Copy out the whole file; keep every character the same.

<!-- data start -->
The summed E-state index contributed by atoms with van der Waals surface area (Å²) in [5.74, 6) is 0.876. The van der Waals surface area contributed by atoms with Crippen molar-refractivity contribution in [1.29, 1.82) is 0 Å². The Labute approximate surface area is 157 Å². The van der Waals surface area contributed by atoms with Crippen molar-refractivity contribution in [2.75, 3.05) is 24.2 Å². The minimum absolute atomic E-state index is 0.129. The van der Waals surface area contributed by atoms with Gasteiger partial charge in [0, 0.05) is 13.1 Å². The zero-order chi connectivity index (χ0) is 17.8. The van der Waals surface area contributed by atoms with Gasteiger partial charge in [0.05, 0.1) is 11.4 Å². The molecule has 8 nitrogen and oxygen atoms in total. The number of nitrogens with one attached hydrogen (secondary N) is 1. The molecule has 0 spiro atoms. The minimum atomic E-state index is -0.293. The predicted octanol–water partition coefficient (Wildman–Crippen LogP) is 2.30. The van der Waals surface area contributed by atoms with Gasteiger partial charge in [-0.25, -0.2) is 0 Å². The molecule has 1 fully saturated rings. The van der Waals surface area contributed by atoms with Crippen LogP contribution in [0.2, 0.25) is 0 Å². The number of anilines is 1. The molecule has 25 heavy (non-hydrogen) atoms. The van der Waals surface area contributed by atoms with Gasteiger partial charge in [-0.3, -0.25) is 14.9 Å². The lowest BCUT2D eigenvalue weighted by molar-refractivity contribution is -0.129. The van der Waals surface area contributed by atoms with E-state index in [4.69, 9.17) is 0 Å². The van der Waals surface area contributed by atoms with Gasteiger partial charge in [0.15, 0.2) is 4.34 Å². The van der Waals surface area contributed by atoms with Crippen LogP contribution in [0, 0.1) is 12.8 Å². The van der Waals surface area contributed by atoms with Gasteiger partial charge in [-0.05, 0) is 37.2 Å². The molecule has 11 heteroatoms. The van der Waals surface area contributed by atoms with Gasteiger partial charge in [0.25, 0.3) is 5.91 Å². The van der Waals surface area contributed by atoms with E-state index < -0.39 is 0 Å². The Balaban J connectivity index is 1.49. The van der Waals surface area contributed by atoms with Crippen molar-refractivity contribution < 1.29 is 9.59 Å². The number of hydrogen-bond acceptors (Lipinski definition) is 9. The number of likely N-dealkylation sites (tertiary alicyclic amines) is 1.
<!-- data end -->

The summed E-state index contributed by atoms with van der Waals surface area (Å²) in [5.74, 6) is 0.876. The van der Waals surface area contributed by atoms with Crippen molar-refractivity contribution in [1.29, 1.82) is 0 Å². The Labute approximate surface area is 157 Å². The van der Waals surface area contributed by atoms with Crippen molar-refractivity contribution in [2.75, 3.05) is 24.2 Å². The minimum absolute atomic E-state index is 0.129. The van der Waals surface area contributed by atoms with Gasteiger partial charge in [0, 0.05) is 13.1 Å². The zero-order chi connectivity index (χ0) is 17.8. The van der Waals surface area contributed by atoms with Gasteiger partial charge in [0.05, 0.1) is 11.4 Å². The molecule has 8 nitrogen and oxygen atoms in total. The number of nitrogens with one attached hydrogen (secondary N) is 1. The molecule has 0 spiro atoms. The minimum atomic E-state index is -0.293. The predicted octanol–water partition coefficient (Wildman–Crippen LogP) is 2.30. The van der Waals surface area contributed by atoms with Gasteiger partial charge in [-0.25, -0.2) is 0 Å². The molecule has 1 fully saturated rings. The van der Waals surface area contributed by atoms with Crippen LogP contribution in [0.2, 0.25) is 0 Å². The number of anilines is 1. The molecule has 25 heavy (non-hydrogen) atoms. The van der Waals surface area contributed by atoms with Gasteiger partial charge in [-0.3, -0.25) is 14.9 Å². The lowest BCUT2D eigenvalue weighted by molar-refractivity contribution is -0.129. The van der Waals surface area contributed by atoms with E-state index in [4.69, 9.17) is 0 Å². The van der Waals surface area contributed by atoms with Gasteiger partial charge in [0.15, 0.2) is 4.34 Å². The van der Waals surface area contributed by atoms with Crippen LogP contribution in [0, 0.1) is 12.8 Å². The van der Waals surface area contributed by atoms with Gasteiger partial charge in [-0.05, 0) is 37.2 Å². The molecule has 11 heteroatoms. The van der Waals surface area contributed by atoms with Gasteiger partial charge in [0.25, 0.3) is 5.91 Å². The van der Waals surface area contributed by atoms with E-state index < -0.39 is 0 Å². The Balaban J connectivity index is 1.49. The van der Waals surface area contributed by atoms with Crippen molar-refractivity contribution < 1.29 is 9.59 Å². The number of hydrogen-bond acceptors (Lipinski definition) is 9. The number of likely N-dealkylation sites (tertiary alicyclic amines) is 1.